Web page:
The expiring national flood-insurance program could be saved, but that alone won’t fix it

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The major federal flood-insurance program that covers millions of properties is set to expire by the end of this month. Experts expect Congress to reauthorize the program — but also question whether renewing what they call a flawed program will be enough to help homeowners.

The National Flood Insurance Program, or the NFIP, needs to be reauthorized by Congress by the end of September so that home buyers purchasing properties can close on their homes with new policies. Buyers who purchase properties with government-backed mortgages in high-risk flood zones are required to have flood insurance.

“I’d be shocked if they didn’t reauthorize it,” Daniel Schwarcz, a University of Minnesota law professor whose research focuses on insurance law and regulation, told MarketWatch. “Even though there have been some efforts to revitalize that private flood-insurance market, those have not really gone off particularly smoothly.”

“There’s still a lot of need for the program; a lot of people rely on it,” Schwarcz added. “So it would create a huge amount of problems if the government didn’t reauthorize it.”

In the “slim chance” that Congress lets the flood-insurance program expire, that would push homeowners to look at private insurers, and their costs could go up significantly, Jeremy Porter, the head of implications research for First Street Foundation, told MarketWatch. 

The NFIP covers about 4.7 million properties, Porter said. There are 8 million properties across the U.S. in flood-risk zones that may rely on private flood coverage or lack any insurance, he added.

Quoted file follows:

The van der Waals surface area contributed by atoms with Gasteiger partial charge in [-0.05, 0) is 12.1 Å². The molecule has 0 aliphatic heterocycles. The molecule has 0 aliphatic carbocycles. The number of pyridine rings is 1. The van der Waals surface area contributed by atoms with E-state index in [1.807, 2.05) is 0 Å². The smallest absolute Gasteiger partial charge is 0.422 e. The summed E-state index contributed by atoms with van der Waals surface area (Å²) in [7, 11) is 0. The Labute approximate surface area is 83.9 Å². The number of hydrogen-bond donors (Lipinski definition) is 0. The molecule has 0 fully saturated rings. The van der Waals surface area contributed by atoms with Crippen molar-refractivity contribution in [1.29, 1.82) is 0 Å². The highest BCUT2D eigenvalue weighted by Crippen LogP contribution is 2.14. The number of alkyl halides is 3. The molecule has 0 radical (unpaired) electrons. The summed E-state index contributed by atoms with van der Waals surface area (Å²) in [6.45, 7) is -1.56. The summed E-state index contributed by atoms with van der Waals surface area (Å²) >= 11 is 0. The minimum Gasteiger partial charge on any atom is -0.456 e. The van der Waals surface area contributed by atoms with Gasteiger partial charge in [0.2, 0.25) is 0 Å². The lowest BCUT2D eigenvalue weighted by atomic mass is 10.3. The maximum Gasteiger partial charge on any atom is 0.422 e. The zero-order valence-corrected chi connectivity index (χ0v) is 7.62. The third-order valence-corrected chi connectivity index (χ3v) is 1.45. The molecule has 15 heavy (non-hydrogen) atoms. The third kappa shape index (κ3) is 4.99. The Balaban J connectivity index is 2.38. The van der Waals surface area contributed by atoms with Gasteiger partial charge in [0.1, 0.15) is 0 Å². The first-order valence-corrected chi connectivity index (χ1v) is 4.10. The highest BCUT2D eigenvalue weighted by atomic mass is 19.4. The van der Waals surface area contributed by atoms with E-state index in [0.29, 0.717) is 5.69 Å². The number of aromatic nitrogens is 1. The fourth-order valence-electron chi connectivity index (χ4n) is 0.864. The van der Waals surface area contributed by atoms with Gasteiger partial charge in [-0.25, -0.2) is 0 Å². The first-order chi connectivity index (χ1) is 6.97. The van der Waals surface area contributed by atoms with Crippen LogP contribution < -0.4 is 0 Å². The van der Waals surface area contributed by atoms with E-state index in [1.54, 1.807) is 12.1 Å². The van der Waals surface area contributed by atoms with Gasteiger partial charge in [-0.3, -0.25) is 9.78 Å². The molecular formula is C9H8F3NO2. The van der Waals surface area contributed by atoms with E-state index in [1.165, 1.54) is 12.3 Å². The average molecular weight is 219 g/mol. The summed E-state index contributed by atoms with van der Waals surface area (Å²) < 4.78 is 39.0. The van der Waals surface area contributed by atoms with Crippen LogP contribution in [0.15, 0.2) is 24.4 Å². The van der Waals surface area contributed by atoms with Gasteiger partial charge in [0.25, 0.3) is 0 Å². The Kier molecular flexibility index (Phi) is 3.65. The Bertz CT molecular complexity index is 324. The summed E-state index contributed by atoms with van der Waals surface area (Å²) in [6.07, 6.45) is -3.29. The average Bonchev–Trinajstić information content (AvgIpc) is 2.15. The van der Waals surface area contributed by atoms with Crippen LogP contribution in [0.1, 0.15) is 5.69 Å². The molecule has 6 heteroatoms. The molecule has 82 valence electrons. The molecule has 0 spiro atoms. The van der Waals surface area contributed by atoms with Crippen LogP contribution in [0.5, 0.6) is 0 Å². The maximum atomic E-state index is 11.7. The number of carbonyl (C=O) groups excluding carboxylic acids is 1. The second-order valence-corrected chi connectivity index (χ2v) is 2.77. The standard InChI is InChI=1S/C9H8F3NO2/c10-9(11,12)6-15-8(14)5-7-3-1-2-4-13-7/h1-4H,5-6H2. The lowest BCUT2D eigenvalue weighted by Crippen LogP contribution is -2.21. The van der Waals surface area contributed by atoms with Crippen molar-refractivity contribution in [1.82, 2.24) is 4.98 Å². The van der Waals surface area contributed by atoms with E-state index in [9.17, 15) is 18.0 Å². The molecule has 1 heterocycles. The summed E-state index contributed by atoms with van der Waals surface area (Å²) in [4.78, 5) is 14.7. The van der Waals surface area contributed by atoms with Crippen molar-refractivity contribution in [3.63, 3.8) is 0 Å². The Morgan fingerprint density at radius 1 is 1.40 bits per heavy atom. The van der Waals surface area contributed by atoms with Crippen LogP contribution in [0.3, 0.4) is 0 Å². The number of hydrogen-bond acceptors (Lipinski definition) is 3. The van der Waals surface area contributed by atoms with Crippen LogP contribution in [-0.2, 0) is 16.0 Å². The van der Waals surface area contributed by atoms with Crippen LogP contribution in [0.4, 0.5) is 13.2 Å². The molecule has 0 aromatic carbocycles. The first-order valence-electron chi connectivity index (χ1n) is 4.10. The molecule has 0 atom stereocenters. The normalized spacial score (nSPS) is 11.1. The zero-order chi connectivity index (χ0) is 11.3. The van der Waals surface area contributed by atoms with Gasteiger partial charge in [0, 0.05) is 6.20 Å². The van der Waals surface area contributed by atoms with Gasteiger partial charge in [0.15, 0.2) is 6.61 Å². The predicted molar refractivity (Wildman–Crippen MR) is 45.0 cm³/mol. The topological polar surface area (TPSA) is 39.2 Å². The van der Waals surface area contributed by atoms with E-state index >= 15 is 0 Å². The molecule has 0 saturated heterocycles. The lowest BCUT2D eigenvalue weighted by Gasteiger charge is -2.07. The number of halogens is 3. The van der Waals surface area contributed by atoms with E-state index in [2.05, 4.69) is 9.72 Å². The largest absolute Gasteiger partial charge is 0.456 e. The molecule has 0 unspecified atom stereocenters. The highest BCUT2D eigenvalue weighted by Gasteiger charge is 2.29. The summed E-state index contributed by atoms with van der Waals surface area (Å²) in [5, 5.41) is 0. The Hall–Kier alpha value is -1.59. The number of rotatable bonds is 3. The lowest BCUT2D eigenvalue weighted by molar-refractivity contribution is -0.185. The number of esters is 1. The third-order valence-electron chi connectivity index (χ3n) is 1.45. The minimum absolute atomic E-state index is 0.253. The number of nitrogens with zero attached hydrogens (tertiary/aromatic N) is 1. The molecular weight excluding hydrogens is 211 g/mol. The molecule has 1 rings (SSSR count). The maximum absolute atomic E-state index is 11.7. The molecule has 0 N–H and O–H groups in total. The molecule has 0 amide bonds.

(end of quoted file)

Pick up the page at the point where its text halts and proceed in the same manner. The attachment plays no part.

These properties are located near river channels, like the Mississippi River or the Ohio River, “that have a history of flooding, and where they’re relatively poor in terms of coverage, or are in areas that are impacted by precipitation flooding,” Porter explained. 

With natural disasters fueled by climate change becoming more frequent, more homeowners face the risk of losing their homes. In California, for example, more than 1.2 million homes are at moderate or high risk of wildfire damage, according to CoreLogic. The company also estimated that more than 33 million homes in the U.S. are at risk for sustaining damage from hurricane-force winds, and have direct or indirect coastal exposure, which exposes them to storm-surge flooding. 

Builders have reacted to the rising incidence of natural disasters wrecking homes by building stronger homes or retrofitting existing ones. For instance, some builders in flood-prone areas elevate a home by lifting the house and building a new foundation or extending an existing one below it, according to the Federal Emergency Management Agency.

Read: Why is flood insurance so expensive? Florida homeowners detail struggle with rising costs

‘The only game in town’

Congress created the NFIP decades ago through the National Flood Insurance Act of 1968. Homeowners have since come to rely on the NFIP — “the only game in town with regards to flood insurance,” Porter said.